Madam Speaker, it is a pleasure to speak to Bill C-221, an act to amend the Criminal Code on sports betting, put forward by my colleague, the MP for Windsor West.
Before I start, I would like to say a few things about the MP for Windsor West.
I cannot think of a better champion for his or her community than that MP, the dean of the NDP caucus. Not only is he a voice of reason in our party and in the House, but he is also a tireless defender of his community. This bill shows he has a deep understanding of how his region works, the needs of his region, and is prepared to put forward positive ideas and proposals to make the local economy better.
This bill, in brief, proposes to modernize the Criminal Code to allow provinces to regulate single-event sports betting. In doing so, the member argues, in putting his bill forward, that it would add economic benefit to not just his community, but many Canadian communities, and reduce the influence of organized crime.
I will speak a bit about those two points. I am supporting the bill for a different reason, which I will share shortly.
Bill C-221 would amend the Criminal Code by deleting a section in it which explicitly prohibits provinces from allowing wagering “...on any race or fight, or on a single sport event or athletic contest”. The bill would allow for wagering on the outcome of a single sporting event, and many Canadians are probably confused that we do not already have this. This is a throwback law that has been in place for a long time, and in a lot of people's views, unnecessarily.
There has been a shift in how betting laws are regulated in Canada. The federal government has decentralized a lot of this control to the provinces over the years. Provinces are currently responsible for operating, licensing, and regulating all legal forms of gambling, including the lottery schemes. This is really because each region, each province, has individual needs and, of course, different cultures for gambling and related events.
Perhaps there are different views among the populations that have to be reflected in provincial laws, which makes sense. It is not as if we do not have unregulated betting at all. It is handled by the provinces.
There was too much regulation at one point, and now we are kind of reaching a point that we have decided that the provinces will take care of all of this. Therefore, each province determines the type, amount, and location of gaming activity that is available in their jurisdiction, which seems right to me.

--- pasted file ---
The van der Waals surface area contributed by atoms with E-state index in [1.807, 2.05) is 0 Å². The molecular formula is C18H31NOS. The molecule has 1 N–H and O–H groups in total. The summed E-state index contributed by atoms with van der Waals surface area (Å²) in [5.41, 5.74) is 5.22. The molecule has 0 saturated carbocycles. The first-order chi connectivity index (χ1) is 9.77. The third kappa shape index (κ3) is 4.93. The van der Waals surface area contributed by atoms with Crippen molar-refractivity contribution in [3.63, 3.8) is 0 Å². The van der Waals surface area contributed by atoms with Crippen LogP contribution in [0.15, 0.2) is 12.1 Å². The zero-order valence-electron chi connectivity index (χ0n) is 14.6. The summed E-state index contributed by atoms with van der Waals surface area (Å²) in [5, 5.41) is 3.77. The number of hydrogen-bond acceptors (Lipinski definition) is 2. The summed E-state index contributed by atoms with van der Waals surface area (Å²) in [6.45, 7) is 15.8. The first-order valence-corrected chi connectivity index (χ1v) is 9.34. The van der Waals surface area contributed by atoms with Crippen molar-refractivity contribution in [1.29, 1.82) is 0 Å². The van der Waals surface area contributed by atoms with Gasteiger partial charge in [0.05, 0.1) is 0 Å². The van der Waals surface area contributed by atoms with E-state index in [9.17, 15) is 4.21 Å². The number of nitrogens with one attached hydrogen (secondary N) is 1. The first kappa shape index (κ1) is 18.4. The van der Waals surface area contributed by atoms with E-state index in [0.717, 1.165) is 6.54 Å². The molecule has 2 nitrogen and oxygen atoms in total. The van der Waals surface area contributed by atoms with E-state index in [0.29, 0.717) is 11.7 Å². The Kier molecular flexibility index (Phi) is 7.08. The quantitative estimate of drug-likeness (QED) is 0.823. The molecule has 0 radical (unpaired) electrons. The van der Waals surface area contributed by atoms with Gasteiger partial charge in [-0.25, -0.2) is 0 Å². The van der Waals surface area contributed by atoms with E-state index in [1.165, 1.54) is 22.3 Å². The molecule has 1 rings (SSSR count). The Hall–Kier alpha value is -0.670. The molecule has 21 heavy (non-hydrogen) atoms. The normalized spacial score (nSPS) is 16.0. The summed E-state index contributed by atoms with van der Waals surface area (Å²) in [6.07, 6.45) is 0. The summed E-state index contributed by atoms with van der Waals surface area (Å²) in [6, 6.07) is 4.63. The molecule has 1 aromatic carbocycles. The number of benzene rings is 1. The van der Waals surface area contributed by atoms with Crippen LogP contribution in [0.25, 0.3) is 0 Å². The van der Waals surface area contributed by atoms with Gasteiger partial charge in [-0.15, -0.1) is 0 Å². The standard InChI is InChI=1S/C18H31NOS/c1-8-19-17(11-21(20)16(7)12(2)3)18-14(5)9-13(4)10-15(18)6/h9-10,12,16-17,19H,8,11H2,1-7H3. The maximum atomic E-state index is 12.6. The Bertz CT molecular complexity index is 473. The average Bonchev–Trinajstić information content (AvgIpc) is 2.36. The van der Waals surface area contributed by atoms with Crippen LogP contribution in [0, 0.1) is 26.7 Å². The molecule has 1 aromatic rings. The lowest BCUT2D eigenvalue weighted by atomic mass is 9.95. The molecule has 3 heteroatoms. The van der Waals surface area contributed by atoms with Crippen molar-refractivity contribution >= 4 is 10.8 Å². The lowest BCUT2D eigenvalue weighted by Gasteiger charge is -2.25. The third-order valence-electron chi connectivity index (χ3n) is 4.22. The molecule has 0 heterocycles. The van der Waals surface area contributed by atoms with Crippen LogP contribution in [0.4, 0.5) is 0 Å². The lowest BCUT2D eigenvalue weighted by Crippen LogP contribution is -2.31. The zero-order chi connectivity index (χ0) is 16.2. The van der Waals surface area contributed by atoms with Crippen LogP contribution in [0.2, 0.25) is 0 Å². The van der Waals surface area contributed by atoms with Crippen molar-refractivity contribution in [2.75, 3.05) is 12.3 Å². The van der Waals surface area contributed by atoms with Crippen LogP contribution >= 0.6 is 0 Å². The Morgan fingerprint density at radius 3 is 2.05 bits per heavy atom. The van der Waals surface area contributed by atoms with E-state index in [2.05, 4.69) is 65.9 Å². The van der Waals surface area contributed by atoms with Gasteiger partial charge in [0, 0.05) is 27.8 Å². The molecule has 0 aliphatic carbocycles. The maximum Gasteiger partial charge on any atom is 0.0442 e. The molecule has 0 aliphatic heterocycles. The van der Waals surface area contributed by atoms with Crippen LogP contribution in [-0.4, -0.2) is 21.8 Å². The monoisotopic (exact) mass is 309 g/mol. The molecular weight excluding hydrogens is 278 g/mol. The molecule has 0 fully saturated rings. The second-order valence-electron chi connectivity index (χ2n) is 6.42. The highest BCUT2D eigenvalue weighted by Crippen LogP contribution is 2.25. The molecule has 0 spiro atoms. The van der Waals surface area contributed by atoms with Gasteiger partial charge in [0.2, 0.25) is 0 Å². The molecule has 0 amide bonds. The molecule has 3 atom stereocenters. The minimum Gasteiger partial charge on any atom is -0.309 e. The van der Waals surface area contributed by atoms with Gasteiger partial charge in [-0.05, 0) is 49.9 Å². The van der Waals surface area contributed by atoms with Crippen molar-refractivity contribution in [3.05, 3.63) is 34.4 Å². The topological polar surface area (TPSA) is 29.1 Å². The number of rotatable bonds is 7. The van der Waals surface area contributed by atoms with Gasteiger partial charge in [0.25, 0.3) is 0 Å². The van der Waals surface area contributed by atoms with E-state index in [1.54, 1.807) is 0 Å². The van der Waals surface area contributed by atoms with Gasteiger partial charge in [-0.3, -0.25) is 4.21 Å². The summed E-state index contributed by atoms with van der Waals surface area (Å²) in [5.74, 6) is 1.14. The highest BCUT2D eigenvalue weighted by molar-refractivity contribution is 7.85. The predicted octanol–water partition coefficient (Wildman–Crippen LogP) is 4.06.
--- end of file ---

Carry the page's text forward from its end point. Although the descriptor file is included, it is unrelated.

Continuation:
Since 1985, gaming facilities have been established in most provinces, offering a diverse range of options, including slot and video machines, card games, and games of chance such as Roulette and Craps. In greater Vancouver, we have seen a kind of flourishing of the gaming industry, but a moderate flourishing. When this started, a lot of people thought it would be a very bad and intrusive industry that would change the very nature of our communities. However, it does not seem to have had that impact, although it has had both positive and negative impacts.
The key is that at least it is regulated now. At least the provincial governments get a significant amount of revenue from these industries. Not only provincial governments but municipalities and charities also receive a significant benefit from gambling.
Gaming is one of the oldest activities in the world. It is proper to regulate it, again, much like marijuana. It is something that happens, and government involvement is important. Also, it would lead us to recover some of the revenue so we could help support things like addiction services and counselling when people have trouble with these activities.
Oversight in this industry has been decentralized to the provinces, but the Criminal Code still applies to some aspects of the gaming industry, including single-event sports betting. Therefore, if this proposed law were in place and single-event sports wagering were permitted, each province would determine how and if it would be implemented.
It is not like passing this law would all of a sudden open up single sports betting right across Canada. It would still be up to the provinces to decide if they were going to allow it and what the laws would look like in each province.